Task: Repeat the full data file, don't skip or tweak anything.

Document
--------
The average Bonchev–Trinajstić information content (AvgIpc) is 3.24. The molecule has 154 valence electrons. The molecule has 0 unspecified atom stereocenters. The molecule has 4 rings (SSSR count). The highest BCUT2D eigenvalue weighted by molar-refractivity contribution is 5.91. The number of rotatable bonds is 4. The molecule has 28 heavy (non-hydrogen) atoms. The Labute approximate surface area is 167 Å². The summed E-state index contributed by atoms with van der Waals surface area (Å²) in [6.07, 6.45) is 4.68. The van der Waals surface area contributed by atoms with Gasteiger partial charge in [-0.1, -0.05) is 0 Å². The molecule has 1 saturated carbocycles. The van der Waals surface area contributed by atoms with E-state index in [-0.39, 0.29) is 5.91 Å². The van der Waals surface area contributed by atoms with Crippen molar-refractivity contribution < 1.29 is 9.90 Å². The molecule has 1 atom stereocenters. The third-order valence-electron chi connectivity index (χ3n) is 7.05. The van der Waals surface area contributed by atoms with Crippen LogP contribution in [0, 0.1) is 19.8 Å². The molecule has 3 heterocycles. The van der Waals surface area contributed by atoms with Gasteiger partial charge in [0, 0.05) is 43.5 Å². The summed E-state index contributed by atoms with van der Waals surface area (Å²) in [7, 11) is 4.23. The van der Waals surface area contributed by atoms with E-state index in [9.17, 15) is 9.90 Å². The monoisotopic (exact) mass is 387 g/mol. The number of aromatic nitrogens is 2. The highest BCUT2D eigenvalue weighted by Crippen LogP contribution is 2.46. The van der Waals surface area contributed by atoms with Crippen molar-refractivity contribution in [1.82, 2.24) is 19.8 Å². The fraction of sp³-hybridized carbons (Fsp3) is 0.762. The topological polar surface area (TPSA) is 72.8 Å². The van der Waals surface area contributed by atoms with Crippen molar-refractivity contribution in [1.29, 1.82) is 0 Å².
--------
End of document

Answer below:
The average Bonchev–Trinajstić information content (AvgIpc) is 3.24. The molecule has 154 valence electrons. The molecule has 0 unspecified atom stereocenters. The molecule has 4 rings (SSSR count). The highest BCUT2D eigenvalue weighted by molar-refractivity contribution is 5.91. The number of rotatable bonds is 4. The molecule has 28 heavy (non-hydrogen) atoms. The Labute approximate surface area is 167 Å². The summed E-state index contributed by atoms with van der Waals surface area (Å²) in [6.07, 6.45) is 4.68. The van der Waals surface area contributed by atoms with Gasteiger partial charge in [-0.1, -0.05) is 0 Å². The molecule has 1 saturated carbocycles. The van der Waals surface area contributed by atoms with E-state index in [-0.39, 0.29) is 5.91 Å². The van der Waals surface area contributed by atoms with Crippen molar-refractivity contribution < 1.29 is 9.90 Å². The molecule has 1 atom stereocenters. The third-order valence-electron chi connectivity index (χ3n) is 7.05. The van der Waals surface area contributed by atoms with Crippen LogP contribution in [0, 0.1) is 19.8 Å². The molecule has 3 heterocycles. The van der Waals surface area contributed by atoms with Gasteiger partial charge in [0, 0.05) is 43.5 Å². The summed E-state index contributed by atoms with van der Waals surface area (Å²) in [7, 11) is 4.23. The van der Waals surface area contributed by atoms with E-state index in [9.17, 15) is 9.90 Å². The monoisotopic (exact) mass is 387 g/mol. The number of aromatic nitrogens is 2. The highest BCUT2D eigenvalue weighted by Crippen LogP contribution is 2.46. The van der Waals surface area contributed by atoms with Crippen molar-refractivity contribution in [1.82, 2.24) is 19.8 Å². The fraction of sp³-hybridized carbons (Fsp3) is 0.762. The topological polar surface area (TPSA) is 72.8 Å². The van der Waals surface area contributed by atoms with Crippen molar-refractivity contribution in [1.29, 1.82) is 0 Å².